Aspirations for the Pure Land Embodied in a Modern Korean Temple, Anyang’am
Vol. 22 No. 1
pp. 35~59 (all 25 pages)
court patronage, Korean Buddhist painting, lay Buddhist society,
pure land practice, royal votive temple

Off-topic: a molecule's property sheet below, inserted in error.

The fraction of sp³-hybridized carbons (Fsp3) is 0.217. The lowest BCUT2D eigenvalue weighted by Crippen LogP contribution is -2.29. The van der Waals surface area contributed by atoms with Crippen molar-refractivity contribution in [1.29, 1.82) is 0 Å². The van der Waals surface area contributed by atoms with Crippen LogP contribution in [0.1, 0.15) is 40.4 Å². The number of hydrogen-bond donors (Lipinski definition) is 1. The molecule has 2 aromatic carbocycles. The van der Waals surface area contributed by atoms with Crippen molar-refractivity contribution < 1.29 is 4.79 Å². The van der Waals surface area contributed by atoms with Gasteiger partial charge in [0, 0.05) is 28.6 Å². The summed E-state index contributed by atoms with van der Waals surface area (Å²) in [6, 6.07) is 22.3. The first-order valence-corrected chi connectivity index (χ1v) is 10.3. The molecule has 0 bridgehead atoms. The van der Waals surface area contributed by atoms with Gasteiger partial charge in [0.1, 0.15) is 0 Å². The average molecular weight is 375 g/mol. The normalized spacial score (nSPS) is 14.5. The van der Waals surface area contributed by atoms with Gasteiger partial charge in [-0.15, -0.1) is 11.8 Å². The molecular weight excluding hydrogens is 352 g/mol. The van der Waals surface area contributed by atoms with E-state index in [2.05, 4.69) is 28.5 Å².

A binary model of patronage has often guided previous studies on modern Korean Buddhist paintings from the metropolitan area around present-day Seoul. This model sharply contrasts works sponsored by the royal court at the end of Chosŏn with those commissioned by abbots of prominent temples during the colonial period. In this model, formal features of paintings are aligned with social status and the political stance of patrons; court-sponsored works are considered as displaying conventional style and iconography, while those sponsored by abbots who collaborated with Japanese colonialists show new painting techniques and iconographic motifs. Yet the complex history of Korean Buddhism and its visual culture complicates any attempts to address the history of Korean Buddhist art at the turn of the twentieth century from a monolithic and linear perspective. The Buddhist art and architecture of Anyang’am, founded in 1889 by a devout layman who later became fully ordained, provide a case study for rethinking this binary model of art and patronage. My investigation reveals that the Buddhist art and architecture of the temple, dating from the 1890s to 1910s, show stylistic, iconographic, and spatial affinities with those sponsored in the region by the court a few decades earlier. I argue that the patron emulated royal sponsorship to promote the newly founded temple through visual representation. This study challenges the presumed relationship between art and patronage, while arguing that differences of painting styles and iconographic motifs are modulated by far more diverse factors rooted in the changing religious and cultural context.